November 6th, 2019

Phoenix

a low density urban model

So, a little model I came up with. kchoze said the US has one supermarket per 8500 people; let's say a good supermarket needs 12,000 people. Let's say this city has 3,000 people/km2 -- less dense than LA, not much denser than the threshold at which Americans in one survey said their neighborhoods were 'urban'. ('suburban' started around 400.)

So 12,000 people is 4 km2, or a 2x2 km square if uniformly distributed. Assuming the markets are themselves uniform, in a grid-like street pattern, no one has to walk more than 20 minutes to the market -- 1 km down, one 1 km over, say. Now, that's longer than I would like to walk, especially if having to make many trips for a family, so maybe 25% of the people (beyond 15 minutes) drive, or 50% (beyond 10 minutes). That's still a lot who don't have to.

Or maybe they bike -- even a slow ride wouldn't take more than 7 minutes. Is it safe? It could be -- place arterials every km, the whole ride can be on slow residential streets. Or maybe there's a protected bike path along the arterial.

Maybe the density isn't uniform -- it could clump up around the market, thin out near the edges of the square. This would happen naturally if there were a train or light rail station and commercial cluster around the market (assuming zoning *allowed* it to happen.) So a diversity of housing preferences would be catered to, plus fewer people would be living far away from the market.

The US also has 1 convenience store per 2000 people; let's say per 4000 people, so there are three such stores somewhere in this square. Probably a few other thing as well.

12,000 people would have around 1800 kids of school age, so depending on school size you could have one big school every few squares, accessible by walk+train, or multiple small schools easily walkable within a square. Likely small elementary schools, and a bigger high school for lab/gym/language stuff. But it could go either way.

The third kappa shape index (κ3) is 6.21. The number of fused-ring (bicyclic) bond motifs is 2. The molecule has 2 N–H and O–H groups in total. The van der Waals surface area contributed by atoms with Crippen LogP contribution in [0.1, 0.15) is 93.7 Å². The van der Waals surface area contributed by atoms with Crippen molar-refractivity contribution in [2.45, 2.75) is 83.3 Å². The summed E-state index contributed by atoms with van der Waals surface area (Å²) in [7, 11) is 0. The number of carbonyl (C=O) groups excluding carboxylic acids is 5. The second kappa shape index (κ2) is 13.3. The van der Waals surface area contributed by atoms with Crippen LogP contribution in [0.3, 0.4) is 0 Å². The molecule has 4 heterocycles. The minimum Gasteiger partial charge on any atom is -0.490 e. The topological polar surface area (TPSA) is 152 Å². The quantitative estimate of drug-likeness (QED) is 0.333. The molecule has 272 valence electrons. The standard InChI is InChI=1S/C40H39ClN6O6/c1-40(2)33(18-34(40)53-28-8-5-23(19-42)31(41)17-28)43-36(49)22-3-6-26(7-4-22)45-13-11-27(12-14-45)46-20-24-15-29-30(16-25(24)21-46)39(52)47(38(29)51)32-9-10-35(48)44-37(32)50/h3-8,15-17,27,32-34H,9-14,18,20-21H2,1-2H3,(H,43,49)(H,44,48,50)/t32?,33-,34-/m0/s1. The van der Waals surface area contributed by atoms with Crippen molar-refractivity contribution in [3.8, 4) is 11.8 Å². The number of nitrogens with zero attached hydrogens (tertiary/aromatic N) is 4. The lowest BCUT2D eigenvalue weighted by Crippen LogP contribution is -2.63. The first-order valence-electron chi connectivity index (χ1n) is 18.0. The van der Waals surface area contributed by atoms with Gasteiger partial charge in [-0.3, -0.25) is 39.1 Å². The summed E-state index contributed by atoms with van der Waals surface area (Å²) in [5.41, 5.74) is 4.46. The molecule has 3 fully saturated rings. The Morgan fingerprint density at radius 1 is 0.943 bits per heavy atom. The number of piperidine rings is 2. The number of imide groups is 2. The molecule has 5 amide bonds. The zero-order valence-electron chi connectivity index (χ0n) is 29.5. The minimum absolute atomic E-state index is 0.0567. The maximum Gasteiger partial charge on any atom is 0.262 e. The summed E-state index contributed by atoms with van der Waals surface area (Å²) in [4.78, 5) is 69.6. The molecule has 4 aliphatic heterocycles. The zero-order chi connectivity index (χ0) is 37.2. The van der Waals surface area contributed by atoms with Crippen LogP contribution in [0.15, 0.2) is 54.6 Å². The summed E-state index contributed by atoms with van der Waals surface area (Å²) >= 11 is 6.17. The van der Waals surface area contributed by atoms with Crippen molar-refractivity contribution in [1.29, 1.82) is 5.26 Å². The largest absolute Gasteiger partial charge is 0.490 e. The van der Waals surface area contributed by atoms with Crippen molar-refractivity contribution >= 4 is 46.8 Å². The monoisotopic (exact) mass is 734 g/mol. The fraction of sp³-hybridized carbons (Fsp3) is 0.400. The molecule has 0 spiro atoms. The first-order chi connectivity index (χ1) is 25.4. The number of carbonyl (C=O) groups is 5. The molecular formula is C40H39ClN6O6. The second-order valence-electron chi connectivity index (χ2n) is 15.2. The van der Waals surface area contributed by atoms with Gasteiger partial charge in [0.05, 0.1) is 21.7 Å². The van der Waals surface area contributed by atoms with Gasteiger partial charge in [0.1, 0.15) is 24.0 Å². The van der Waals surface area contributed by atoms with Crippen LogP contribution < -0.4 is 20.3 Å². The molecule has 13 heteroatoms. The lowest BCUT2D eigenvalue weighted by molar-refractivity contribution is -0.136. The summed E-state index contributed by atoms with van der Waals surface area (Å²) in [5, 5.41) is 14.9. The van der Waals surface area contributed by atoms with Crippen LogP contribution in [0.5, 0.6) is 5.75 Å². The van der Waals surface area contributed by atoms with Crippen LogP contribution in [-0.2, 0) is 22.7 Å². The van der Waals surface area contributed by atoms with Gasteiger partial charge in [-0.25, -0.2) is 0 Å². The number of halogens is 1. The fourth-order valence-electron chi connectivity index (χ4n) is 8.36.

It's no Osaka or Florence, but it seems a moderately walkable neighborhood, and with decent light rail or bus service to elsewhere you could likely get by without a car. All at a density that's a fair bit below what I usually consider necessary.

What's missing from real US places? Well, zoning that allows supermarkets and other businesses every couple kilometers, for one thing; if your city zones for 5 miles of pure housing, that kills this dead. Gridlike[1] streets -- if your suburb is built around dead ends off of arterials, travel distance can go up a lot. A high frequency bus line or such every couple kilometers.[2] Keeping neighborhood schools and not replacing them with mega-schools on the edge of town.


[1] Japanese cities are often terrible at having simple straight lines, but the connectivity of small residential streets is similar to what you'd get from a clean grid.


[2] Can you support that at this level of density? I don't know -- but if you provide the service, and don't go out of your way to favor cars, maybe. Just looking at one 2x2 km square, if 6,000 of the residents would otherwise spend 30 minutes a day driving, that's 3,000 person-hours a day. Seems like you should easily be able to afford a few bus drivers circulating around -- say 12 at once (one line every km, one active driver per 2 km, each way) for 8 hours, double for an evening shift, that's 200 person-hours a day.

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Phoenix

Hobart Nov 6

Now in Hobart.

JetStar bag drop in Sydney was way less efficient than Qantas in Brisbane. 17 minutes after I had printed my bag tags, just to be able to hand the bag over. A friend snarks that the purpose of JetStar is to make you wish you had paid Qantas. Wait, that might actually be literal:

"It is a wholly owned subsidiary of Qantas, created in response to the threat posed by low-cost airline Virgin Blue. Jetstar is part of Qantas' two brand strategy[6] of having Qantas Airways for the premium full-service market and Jetstar for the low-cost market."

Once again, no one asked for any ID -- not at bag check, not at security, not at boarding.

Flight was okay. Announcements were loud. I was glad I paid AUD$18 for exit row legroom. Nothing is free, even a small bottle of water would be $4.

Hobart airport low but sprawling, and far from the city. More to the point, no public transit to the airport; ended up taking a SkyBus shuttle. Got yet another transit card, and headed to my place.

And yet another Australian bus system doesn't announce stops. They did have numbers on bus stop signs, but I missed #6 and got my #7 only because of GPS. The stop there didn't even have the number. So much for that coping mechanism.

Tasmania gets rain! It's grey and green! With pine trees, not palm trees! So different.

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